For years, the Metropolitan Transportation Authority has mostly relied on the same approach to deter people from sneaking into New York City’s subways without paying. As passengers trickle in, police officers stand next to turnstiles and write tickets to those who jump them.
Yet even after a dramatic increase in enforcement, the transit system lost $690 million to fare evasion last year, officials say. Now, the M.T.A. is grappling with a more existential question that is not about how to crack down on fare evasion, but about whether criminal enforcement is the right approach at all.
A report unveiled by the authority last month proposed a range of new solutions, including funneling more resources onto buses, where most fare evasion occurs, boosting a program that subsidizes the cost of public transit for low-income New Yorkers, posting more advertisements urging riders to pay, and adding new fare gates that are harder to climb.
While some riders who do pay feel cheated by the idea of letting others off the hook, left-leaning politicians and advocates for poor New Yorkers have denounced aggressive policing because they say it unfairly targets the city’s most vulnerable people and, crucially, is not actually effective.
Many American cities like New York struggle to rein in losses from fare evasion, in part because the cost of penalizing transit users can exceed the amount of money collected from fining them. As a result, some places like San Francisco and Seattle have relaxed enforcement.
For New York, police enforcement is “part of the solution in the long run,” Janno Lieber, the authority’s chairman, said during a news conference about the new study. But he also stressed that the authority and the police department should consider an “approach that has a lot of different components in addition to N.Y.P.D. enforcement.”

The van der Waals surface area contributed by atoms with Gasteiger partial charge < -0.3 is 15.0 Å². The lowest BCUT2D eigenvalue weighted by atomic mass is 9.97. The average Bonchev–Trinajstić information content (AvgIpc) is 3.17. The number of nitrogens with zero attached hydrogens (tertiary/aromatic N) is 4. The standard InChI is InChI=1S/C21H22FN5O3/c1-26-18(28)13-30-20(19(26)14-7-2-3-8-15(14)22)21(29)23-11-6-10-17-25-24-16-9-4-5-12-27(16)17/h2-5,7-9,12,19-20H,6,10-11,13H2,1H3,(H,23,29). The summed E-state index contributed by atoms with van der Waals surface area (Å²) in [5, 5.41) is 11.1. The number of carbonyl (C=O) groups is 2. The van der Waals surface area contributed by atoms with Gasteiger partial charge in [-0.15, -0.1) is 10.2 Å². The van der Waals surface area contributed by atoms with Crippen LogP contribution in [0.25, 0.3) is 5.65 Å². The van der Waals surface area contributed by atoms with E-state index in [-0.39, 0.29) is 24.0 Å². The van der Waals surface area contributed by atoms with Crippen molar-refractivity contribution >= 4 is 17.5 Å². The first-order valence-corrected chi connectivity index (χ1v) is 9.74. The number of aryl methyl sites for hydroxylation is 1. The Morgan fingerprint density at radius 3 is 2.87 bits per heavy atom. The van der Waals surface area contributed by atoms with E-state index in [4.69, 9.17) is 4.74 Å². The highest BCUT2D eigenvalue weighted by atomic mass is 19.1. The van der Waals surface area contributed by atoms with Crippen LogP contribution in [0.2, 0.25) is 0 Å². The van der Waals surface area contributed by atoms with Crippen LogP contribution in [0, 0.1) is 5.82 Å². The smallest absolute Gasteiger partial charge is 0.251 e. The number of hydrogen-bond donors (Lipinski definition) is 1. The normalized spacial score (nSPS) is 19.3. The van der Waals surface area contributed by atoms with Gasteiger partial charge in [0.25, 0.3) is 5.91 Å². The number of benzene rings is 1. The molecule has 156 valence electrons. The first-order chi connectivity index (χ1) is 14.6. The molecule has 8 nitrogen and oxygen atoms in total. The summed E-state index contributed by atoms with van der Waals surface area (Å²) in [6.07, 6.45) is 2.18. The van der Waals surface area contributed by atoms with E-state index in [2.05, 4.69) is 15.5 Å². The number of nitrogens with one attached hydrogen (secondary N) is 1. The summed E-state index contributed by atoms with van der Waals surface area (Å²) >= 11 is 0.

Concern over fare beating intensified in New York last year as government officials were seeking to lure back riders who were avoiding mass transit, in part, because they were frightened of crime. Police officials declared a crackdown on so-called quality-of-life offenses in March 2022, and enforcement rose by about 28 percent to 80,000 fare evasion summonses that year compared with 62,380 in 2021, according to the M.T.A.
Arrests and summonses for fare evasion have disproportionately fallen on Black and Latino New Yorkers, giving fuel to critics of the approach. During 2022, they accounted for 73 percent of people arrested and given a summons for fare evasion among all incidents in which race and ethnicity were reported by the police, according to an analysis by Harold Stolper, an economist at Columbia University who studies fare evasion policing patterns in the city.
“You have people who genuinely cannot afford the cost of transit because they cannot afford the cost of living in New York City,” said Molly Griffard, a lawyer with the Legal Aid Society, who said resources devoted to fare evasion should be redirected to address the root causes of the behavior.
“There’s this sort of kneejerk reaction to just rely on policing our way out of a problem that police can’t solve,” she said.
A spokesman for Mayor Eric Adams said the city has tried to help poor riders through the city’s Fair Fares program, which subsidizes public transit fares for New Yorkers whose income falls below the federal poverty line — about $30,000 a year for a family of four.
But he did not commit to the report’s suggestion that the city double the income threshold needed to qualify for Fair Fares, which, according to the study’s authors, provides considerably less support than comparable transit subsidy programs in other cities.
He also said that it was unacceptable for people to refuse to pay for rides, calling it a public safety concern for the city.
The M.T.A. last year appointed a group of scholars, urban policy experts and transit advocates to study the problem of fare evasion and come up with ideas to stop it. Their recently released report offers the clearest picture of how and where the M.T.A. is losing money, and what tools the authority is experimenting with besides policing.
The study found that most fare beating occurs on buses, where the system last year lost about $315 million in revenue. Yet efforts to rein in the problem have focused largely on subways, where the cost was $285 million, according to the report. Commuter rail lines lost another $44 million, and the authority also lost $46 million in vehicle tolls on bridges and tunnels.